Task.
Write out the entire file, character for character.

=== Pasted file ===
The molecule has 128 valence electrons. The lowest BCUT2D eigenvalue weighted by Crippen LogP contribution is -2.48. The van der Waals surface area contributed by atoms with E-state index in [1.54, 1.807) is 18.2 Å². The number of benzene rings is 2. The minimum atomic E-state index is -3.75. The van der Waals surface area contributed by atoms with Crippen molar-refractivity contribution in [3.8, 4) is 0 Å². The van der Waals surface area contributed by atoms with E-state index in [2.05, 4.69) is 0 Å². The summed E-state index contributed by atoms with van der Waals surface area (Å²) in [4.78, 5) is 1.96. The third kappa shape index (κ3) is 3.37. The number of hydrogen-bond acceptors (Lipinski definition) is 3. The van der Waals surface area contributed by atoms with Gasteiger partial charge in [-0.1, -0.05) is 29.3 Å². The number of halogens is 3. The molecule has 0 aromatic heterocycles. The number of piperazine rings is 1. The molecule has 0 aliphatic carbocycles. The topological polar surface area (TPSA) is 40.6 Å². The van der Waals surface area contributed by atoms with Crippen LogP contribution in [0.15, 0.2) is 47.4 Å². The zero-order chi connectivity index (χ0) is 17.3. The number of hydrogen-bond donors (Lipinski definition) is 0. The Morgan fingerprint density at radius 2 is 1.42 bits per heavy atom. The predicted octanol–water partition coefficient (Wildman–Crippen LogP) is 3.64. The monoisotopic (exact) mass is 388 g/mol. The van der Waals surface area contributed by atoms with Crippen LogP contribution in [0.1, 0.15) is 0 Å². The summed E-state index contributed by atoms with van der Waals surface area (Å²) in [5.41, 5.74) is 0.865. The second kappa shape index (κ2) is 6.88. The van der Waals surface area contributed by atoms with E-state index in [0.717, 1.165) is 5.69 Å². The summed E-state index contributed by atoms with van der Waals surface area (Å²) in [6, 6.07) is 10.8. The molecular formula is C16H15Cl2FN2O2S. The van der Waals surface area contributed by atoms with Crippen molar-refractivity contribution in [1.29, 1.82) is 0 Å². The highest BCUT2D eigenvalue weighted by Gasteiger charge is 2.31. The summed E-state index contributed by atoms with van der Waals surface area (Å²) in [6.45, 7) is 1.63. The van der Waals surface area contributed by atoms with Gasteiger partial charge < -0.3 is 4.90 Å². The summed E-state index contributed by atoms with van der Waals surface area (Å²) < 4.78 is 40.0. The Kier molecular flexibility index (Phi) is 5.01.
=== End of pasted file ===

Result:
The molecule has 128 valence electrons. The lowest BCUT2D eigenvalue weighted by Crippen LogP contribution is -2.48. The van der Waals surface area contributed by atoms with E-state index in [1.54, 1.807) is 18.2 Å². The number of benzene rings is 2. The minimum atomic E-state index is -3.75. The van der Waals surface area contributed by atoms with Crippen molar-refractivity contribution in [3.8, 4) is 0 Å². The van der Waals surface area contributed by atoms with E-state index in [2.05, 4.69) is 0 Å². The summed E-state index contributed by atoms with van der Waals surface area (Å²) in [4.78, 5) is 1.96. The third kappa shape index (κ3) is 3.37. The number of hydrogen-bond acceptors (Lipinski definition) is 3. The van der Waals surface area contributed by atoms with Gasteiger partial charge in [-0.1, -0.05) is 29.3 Å². The number of halogens is 3. The molecule has 0 aromatic heterocycles. The number of piperazine rings is 1. The molecule has 0 aliphatic carbocycles. The topological polar surface area (TPSA) is 40.6 Å². The van der Waals surface area contributed by atoms with Crippen LogP contribution in [0.15, 0.2) is 47.4 Å². The zero-order chi connectivity index (χ0) is 17.3. The number of hydrogen-bond donors (Lipinski definition) is 0. The Morgan fingerprint density at radius 2 is 1.42 bits per heavy atom. The predicted octanol–water partition coefficient (Wildman–Crippen LogP) is 3.64. The monoisotopic (exact) mass is 388 g/mol. The van der Waals surface area contributed by atoms with Crippen LogP contribution in [0.1, 0.15) is 0 Å². The summed E-state index contributed by atoms with van der Waals surface area (Å²) in [5.41, 5.74) is 0.865. The second kappa shape index (κ2) is 6.88. The van der Waals surface area contributed by atoms with E-state index in [0.717, 1.165) is 5.69 Å². The summed E-state index contributed by atoms with van der Waals surface area (Å²) in [6, 6.07) is 10.8. The molecular formula is C16H15Cl2FN2O2S. The van der Waals surface area contributed by atoms with Crippen molar-refractivity contribution in [1.29, 1.82) is 0 Å². The highest BCUT2D eigenvalue weighted by Gasteiger charge is 2.31. The summed E-state index contributed by atoms with van der Waals surface area (Å²) in [6.45, 7) is 1.63. The van der Waals surface area contributed by atoms with Gasteiger partial charge < -0.3 is 4.90 Å². The summed E-state index contributed by atoms with van der Waals surface area (Å²) < 4.78 is 40.0. The Kier molecular flexibility index (Phi) is 5.01.